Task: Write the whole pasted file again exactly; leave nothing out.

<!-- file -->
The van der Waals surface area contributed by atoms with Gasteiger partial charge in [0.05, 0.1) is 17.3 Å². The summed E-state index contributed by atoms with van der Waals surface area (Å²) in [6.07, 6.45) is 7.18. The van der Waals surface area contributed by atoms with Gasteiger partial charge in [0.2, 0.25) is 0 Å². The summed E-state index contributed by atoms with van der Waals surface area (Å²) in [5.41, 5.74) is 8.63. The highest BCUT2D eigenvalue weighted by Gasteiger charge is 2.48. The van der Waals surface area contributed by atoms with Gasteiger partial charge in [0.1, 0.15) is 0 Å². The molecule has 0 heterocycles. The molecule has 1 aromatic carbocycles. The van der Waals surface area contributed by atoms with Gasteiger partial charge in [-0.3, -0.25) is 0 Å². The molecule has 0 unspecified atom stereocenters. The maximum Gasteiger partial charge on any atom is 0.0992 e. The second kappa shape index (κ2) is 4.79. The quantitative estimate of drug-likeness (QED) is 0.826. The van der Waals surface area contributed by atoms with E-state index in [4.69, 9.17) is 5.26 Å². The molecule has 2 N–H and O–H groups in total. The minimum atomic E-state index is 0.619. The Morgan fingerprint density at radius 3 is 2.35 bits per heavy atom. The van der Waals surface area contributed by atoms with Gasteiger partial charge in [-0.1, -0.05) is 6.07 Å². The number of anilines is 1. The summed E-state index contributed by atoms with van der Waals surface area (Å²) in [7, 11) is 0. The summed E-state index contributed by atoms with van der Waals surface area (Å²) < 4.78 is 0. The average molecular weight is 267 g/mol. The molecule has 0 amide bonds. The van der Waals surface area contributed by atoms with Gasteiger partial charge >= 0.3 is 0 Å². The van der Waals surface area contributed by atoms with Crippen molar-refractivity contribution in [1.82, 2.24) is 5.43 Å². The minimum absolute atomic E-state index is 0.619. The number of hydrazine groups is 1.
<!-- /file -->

The van der Waals surface area contributed by atoms with Gasteiger partial charge in [0.05, 0.1) is 17.3 Å². The summed E-state index contributed by atoms with van der Waals surface area (Å²) in [6.07, 6.45) is 7.18. The van der Waals surface area contributed by atoms with Gasteiger partial charge in [0.2, 0.25) is 0 Å². The summed E-state index contributed by atoms with van der Waals surface area (Å²) in [5.41, 5.74) is 8.63. The highest BCUT2D eigenvalue weighted by Gasteiger charge is 2.48. The van der Waals surface area contributed by atoms with Gasteiger partial charge in [0.1, 0.15) is 0 Å². The molecule has 0 heterocycles. The molecule has 1 aromatic carbocycles. The van der Waals surface area contributed by atoms with Gasteiger partial charge in [-0.3, -0.25) is 0 Å². The molecule has 0 unspecified atom stereocenters. The maximum Gasteiger partial charge on any atom is 0.0992 e. The second kappa shape index (κ2) is 4.79. The quantitative estimate of drug-likeness (QED) is 0.826. The van der Waals surface area contributed by atoms with E-state index in [4.69, 9.17) is 5.26 Å². The molecule has 2 N–H and O–H groups in total. The minimum atomic E-state index is 0.619. The Morgan fingerprint density at radius 3 is 2.35 bits per heavy atom. The van der Waals surface area contributed by atoms with Gasteiger partial charge in [-0.1, -0.05) is 6.07 Å². The number of anilines is 1. The summed E-state index contributed by atoms with van der Waals surface area (Å²) in [7, 11) is 0. The summed E-state index contributed by atoms with van der Waals surface area (Å²) < 4.78 is 0. The average molecular weight is 267 g/mol. The molecule has 0 amide bonds. The van der Waals surface area contributed by atoms with Gasteiger partial charge >= 0.3 is 0 Å². The van der Waals surface area contributed by atoms with Crippen molar-refractivity contribution in [1.82, 2.24) is 5.43 Å². The minimum absolute atomic E-state index is 0.619. The number of hydrazine groups is 1.